A man and a lady stand with their back against the other. The man looks tensed whereas the lady is calm and smiling.
Illustration by A. Agastya

Writing and publishing fast is a dream every writer has

. It is never easy to go through your first draft and then the subsequent revision.

Then how can we accomplish it? Don’t worry, all you need to know is the story of Smith and Samantha, both are first time writers wanting to publish their first article.

Smith believes that a writer must possess the ability to come up with beautiful prose effortlessly and he is determined to be one such writer.

Samantha believes in little planning, putting words to the page, and then seeing what she has come up with.

Smith writes a sentence, it does not exuberate great writing skills; so he deletes it. He writes another better sentence, deletes it yet again. After thirty minutes of hard work, he has managed a paragraph, an exceptional—level Hemingway—paragraph. Now it is time for the second para, but Smith has lost his trail of thoughts. All his ideas are garbled, he spent so much time on the first para that he never thought about what would proceed. Slowly and steadily he gathers his thoughts and manages another para. A lot of time has passed by now, he is tired of all the hard work. He takes a break, a real break, he’s way too tired.

Samantha cares less about editing on the go, for now, she is going to write, only write. She gets the first sentence down, a billion spelling mistakes in just one sentence, grammar holds no meaning to her for now. Uncaringly she proceeds to the next sentence and more. Para after para in an hour and a half she has her first draft of the article ready. It’s crappy, really crappy. She knows it but, let it sit. She has fun for the rest of the day.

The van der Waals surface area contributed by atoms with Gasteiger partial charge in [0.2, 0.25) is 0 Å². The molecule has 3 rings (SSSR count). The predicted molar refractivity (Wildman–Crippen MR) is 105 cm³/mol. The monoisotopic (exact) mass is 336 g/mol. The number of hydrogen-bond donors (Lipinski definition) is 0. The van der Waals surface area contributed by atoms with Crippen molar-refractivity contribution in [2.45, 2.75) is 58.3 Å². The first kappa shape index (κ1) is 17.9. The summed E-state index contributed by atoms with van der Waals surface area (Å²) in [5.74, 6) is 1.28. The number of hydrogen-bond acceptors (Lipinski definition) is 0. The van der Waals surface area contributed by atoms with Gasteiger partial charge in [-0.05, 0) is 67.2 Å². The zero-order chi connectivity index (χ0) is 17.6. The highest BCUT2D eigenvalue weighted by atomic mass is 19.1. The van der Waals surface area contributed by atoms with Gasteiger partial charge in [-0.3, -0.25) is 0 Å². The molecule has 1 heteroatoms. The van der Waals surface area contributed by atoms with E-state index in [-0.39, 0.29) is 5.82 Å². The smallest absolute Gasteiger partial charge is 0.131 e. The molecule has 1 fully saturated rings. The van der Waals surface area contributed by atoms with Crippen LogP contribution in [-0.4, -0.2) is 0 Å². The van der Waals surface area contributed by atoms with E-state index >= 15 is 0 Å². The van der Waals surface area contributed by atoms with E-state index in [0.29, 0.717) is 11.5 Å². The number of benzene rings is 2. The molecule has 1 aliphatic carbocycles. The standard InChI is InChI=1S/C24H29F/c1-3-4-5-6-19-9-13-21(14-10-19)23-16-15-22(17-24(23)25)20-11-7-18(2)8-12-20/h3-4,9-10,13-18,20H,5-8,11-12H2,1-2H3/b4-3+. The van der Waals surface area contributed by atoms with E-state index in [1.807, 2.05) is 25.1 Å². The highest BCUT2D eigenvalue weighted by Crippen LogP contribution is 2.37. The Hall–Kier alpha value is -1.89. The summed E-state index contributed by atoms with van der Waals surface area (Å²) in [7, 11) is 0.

The first draft is just you telling yourself the story.

-Terry Pratchett

Smith, after 15 days of drudging through his first draft, realizes there is no structure to his draft. His article sounds more like a collection of paragraphs, rather than a goal-driven article in itself. There is no rhythm or flow to the passages, he has to move a lot of it around. after another 15 days and completes the second draft. Writing has proven a difficult task for him. The article just is not there yet, he needs to revise it further, but his energies are low. He has lost all hope, of becoming a writer. He decides writing is not for him, he quits.

Samantha, on the other hand, had gone through a second draft that very night before going to sleep, it was terrible but a little work on it improved the quality a notch. Within a week she had made 4 more revision to her draft. The article’s structure is solid, her prose work, grammar is good. With a few changes, it is ready. She publishes her first article, even before Smith quit.

Write down everything that happens in the story, and then in your second draft make it look like you knew what you were doing all along.

-Neil Gaiman

Samantha won this one. She knew she was telling the story to herself on the first draft, so she quickly jotted it down. With the story now down, she went through second and more drafts making the article look good and improving the overall quality of the article. Smith basically was playing a game with his resistance. All along he was a talented writer, but resistance made it difficult for him at every step. At last, he lost.

So, in four simple steps:

  1. Quickly put your ideas to the page.
  2. Structure of the article properly.
  3. Edit words and prose afterward.
  4. Re-revise a number of times, you will catch something new each time.

Don’t spend to much time on your first draft, edit afterward.

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